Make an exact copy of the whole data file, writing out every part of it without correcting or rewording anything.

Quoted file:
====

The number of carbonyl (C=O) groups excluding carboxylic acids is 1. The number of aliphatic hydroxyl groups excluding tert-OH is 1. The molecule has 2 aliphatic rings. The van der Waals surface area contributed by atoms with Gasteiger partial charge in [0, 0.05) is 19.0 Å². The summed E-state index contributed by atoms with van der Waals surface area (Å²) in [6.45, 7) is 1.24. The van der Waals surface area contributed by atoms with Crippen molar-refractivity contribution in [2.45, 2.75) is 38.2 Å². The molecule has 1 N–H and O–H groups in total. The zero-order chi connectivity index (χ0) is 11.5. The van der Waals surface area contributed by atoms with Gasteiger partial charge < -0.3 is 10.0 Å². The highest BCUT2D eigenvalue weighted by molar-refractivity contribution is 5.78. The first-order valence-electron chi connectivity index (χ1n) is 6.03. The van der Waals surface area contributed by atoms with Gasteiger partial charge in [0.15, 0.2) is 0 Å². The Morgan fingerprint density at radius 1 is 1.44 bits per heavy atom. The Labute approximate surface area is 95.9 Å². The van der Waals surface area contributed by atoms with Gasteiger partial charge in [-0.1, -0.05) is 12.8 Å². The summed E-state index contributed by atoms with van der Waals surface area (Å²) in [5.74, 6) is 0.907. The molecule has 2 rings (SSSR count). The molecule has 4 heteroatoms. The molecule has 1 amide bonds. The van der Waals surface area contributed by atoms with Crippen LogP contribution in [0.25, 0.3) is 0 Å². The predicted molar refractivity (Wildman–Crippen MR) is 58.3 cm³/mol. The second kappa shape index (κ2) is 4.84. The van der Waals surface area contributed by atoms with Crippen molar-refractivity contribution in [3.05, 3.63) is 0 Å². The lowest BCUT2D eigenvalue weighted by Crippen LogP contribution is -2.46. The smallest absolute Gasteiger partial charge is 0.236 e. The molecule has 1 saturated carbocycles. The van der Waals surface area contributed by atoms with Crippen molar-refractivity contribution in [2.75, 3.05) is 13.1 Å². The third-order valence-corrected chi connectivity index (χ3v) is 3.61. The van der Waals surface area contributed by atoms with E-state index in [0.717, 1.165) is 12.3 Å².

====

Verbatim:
The number of carbonyl (C=O) groups excluding carboxylic acids is 1. The number of aliphatic hydroxyl groups excluding tert-OH is 1. The molecule has 2 aliphatic rings. The van der Waals surface area contributed by atoms with Gasteiger partial charge in [0, 0.05) is 19.0 Å². The summed E-state index contributed by atoms with van der Waals surface area (Å²) in [6.45, 7) is 1.24. The van der Waals surface area contributed by atoms with Crippen molar-refractivity contribution in [2.45, 2.75) is 38.2 Å². The molecule has 1 N–H and O–H groups in total. The zero-order chi connectivity index (χ0) is 11.5. The van der Waals surface area contributed by atoms with Gasteiger partial charge < -0.3 is 10.0 Å². The highest BCUT2D eigenvalue weighted by molar-refractivity contribution is 5.78. The first-order valence-electron chi connectivity index (χ1n) is 6.03. The van der Waals surface area contributed by atoms with Gasteiger partial charge in [0.15, 0.2) is 0 Å². The Morgan fingerprint density at radius 1 is 1.44 bits per heavy atom. The Labute approximate surface area is 95.9 Å². The van der Waals surface area contributed by atoms with Gasteiger partial charge in [-0.1, -0.05) is 12.8 Å². The summed E-state index contributed by atoms with van der Waals surface area (Å²) in [5.74, 6) is 0.907. The molecule has 2 rings (SSSR count). The molecule has 4 heteroatoms. The molecule has 1 amide bonds. The van der Waals surface area contributed by atoms with Crippen LogP contribution in [0.25, 0.3) is 0 Å². The predicted molar refractivity (Wildman–Crippen MR) is 58.3 cm³/mol. The second kappa shape index (κ2) is 4.84. The van der Waals surface area contributed by atoms with Crippen molar-refractivity contribution in [3.05, 3.63) is 0 Å². The lowest BCUT2D eigenvalue weighted by Crippen LogP contribution is -2.46. The smallest absolute Gasteiger partial charge is 0.236 e. The molecule has 1 saturated carbocycles. The van der Waals surface area contributed by atoms with Crippen molar-refractivity contribution in [2.75, 3.05) is 13.1 Å². The third-order valence-corrected chi connectivity index (χ3v) is 3.61. The van der Waals surface area contributed by atoms with E-state index in [0.717, 1.165) is 12.3 Å².